Began today with Tesco's press tasting at County Hall. The Tesco team were beaming with pride as they launched their new range: all 180 wines on show were new additions. Dan Jago was bursting with boyish enthusiasm - he makes everything he does look very easy, as if he's just having a bit of fun. I suspect the reality is that it's like watching a swan cross a pond: on the surface everything looks smooth, but under the water those legs are paddling like crazy. I also discussed football with fellow Man City fan Jason Godley. Interesting times.

Then it was off to lunch with Lenz Moser (above) and Russ Weis (below), with the theme being Silverado (the Napa estate where Russ is manager) and Melis/Elix, Russ' Priorat venture. We were due to meet at Tendido Cero, but when Russ and Lenz got there the manager refused to let them open their own bottles, irrespective of corkage fee. They tried to explain they were presenting their wines to a journalist, but got absolutely nowhere. A strange attitude, really, and it meant that proceedings were moved to Bibendum, a short walk away. It was the first time I'd visited Bibendum (the restaurant, not to be confused with the wine merchant), and the setting in the Art Deco ex-Michelin building is stunning. The food is also pretty good.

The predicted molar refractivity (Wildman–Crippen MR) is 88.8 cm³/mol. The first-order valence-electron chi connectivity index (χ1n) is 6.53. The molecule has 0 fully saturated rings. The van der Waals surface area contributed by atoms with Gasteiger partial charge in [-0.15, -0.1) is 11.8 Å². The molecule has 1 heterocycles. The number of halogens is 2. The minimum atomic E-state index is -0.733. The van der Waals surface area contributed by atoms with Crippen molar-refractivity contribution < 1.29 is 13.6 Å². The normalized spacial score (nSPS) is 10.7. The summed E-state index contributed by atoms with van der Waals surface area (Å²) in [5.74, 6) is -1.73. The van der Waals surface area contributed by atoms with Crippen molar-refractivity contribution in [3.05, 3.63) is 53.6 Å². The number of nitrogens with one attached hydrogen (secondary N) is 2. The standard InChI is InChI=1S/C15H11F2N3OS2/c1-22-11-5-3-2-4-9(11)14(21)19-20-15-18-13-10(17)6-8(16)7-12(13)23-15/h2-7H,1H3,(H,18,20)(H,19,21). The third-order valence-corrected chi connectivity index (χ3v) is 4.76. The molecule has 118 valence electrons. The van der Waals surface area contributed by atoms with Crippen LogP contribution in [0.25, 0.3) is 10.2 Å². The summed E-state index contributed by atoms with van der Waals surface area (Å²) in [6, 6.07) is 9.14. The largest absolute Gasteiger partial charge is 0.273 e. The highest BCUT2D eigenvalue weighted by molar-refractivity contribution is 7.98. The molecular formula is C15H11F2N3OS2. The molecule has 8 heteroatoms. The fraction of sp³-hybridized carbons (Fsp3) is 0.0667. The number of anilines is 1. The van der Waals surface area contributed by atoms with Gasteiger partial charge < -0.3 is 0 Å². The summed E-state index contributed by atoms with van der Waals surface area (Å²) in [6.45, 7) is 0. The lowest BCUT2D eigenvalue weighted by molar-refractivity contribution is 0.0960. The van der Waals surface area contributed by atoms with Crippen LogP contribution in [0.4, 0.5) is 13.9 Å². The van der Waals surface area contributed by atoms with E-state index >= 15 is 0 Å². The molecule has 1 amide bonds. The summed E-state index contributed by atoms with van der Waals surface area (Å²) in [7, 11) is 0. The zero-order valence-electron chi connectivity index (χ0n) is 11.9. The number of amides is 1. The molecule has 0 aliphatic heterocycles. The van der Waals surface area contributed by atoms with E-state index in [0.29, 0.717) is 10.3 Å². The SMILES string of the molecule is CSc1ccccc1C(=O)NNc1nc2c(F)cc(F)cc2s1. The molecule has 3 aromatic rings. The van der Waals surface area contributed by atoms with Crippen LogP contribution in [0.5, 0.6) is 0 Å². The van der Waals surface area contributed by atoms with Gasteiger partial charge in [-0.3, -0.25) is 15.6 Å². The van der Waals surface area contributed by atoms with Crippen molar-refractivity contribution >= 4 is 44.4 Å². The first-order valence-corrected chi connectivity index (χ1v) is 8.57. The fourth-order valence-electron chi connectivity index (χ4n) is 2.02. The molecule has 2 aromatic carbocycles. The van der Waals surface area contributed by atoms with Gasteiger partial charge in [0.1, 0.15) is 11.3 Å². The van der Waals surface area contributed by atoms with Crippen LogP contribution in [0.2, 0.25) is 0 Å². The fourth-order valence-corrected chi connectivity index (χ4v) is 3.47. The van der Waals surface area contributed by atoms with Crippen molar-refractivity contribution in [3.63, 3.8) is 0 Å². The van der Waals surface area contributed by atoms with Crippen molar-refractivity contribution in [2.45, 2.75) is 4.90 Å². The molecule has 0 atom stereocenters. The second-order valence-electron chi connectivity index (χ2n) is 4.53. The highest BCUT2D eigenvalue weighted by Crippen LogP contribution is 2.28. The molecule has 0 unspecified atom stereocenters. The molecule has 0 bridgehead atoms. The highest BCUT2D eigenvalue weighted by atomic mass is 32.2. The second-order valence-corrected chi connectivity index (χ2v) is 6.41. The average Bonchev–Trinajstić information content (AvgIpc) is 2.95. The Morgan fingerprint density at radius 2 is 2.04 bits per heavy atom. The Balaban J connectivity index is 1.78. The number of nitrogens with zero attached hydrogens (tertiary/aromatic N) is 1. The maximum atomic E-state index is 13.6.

Lenz and Russ are buddies from the time when they both worked for Mondavi. They are both charismatic brand ambassadors, and the lunch had a real sense of openness and energy to it. We began by looking at one of Russ' Priorat wines, the Elix 2005, which was superb, even though it is the young vines cuvee. Then we tried two Silverado wines side-by-side. The 2003 Cabernet Sauvignon really impressed, with lovely structure and focus to the dense fruit. The 2oo2 Solo Cabernet Sauvignon takes things up a bit in terms of elegance and density, and up a lot in terms of price (retail is c. £80). It's a lovely wine.

Over this last week, my view of California has shifted a bit. I've seen with some of the high-end Jackson Estate wines that California can offer serious wines that have some old world complexity and balance with new world intensity, and this has been confirmed today by these two Silverado wines. California needs ambassadors like Russ, because the image we have of Californian wines in the UK falls into two categories: first, cheap brands that aren't very good and, second, ego-driven wines made by exceptionally rich ex-doctors, lawyers and movie stars which sell for absurd sums to wealthy Americans. This image needs to change.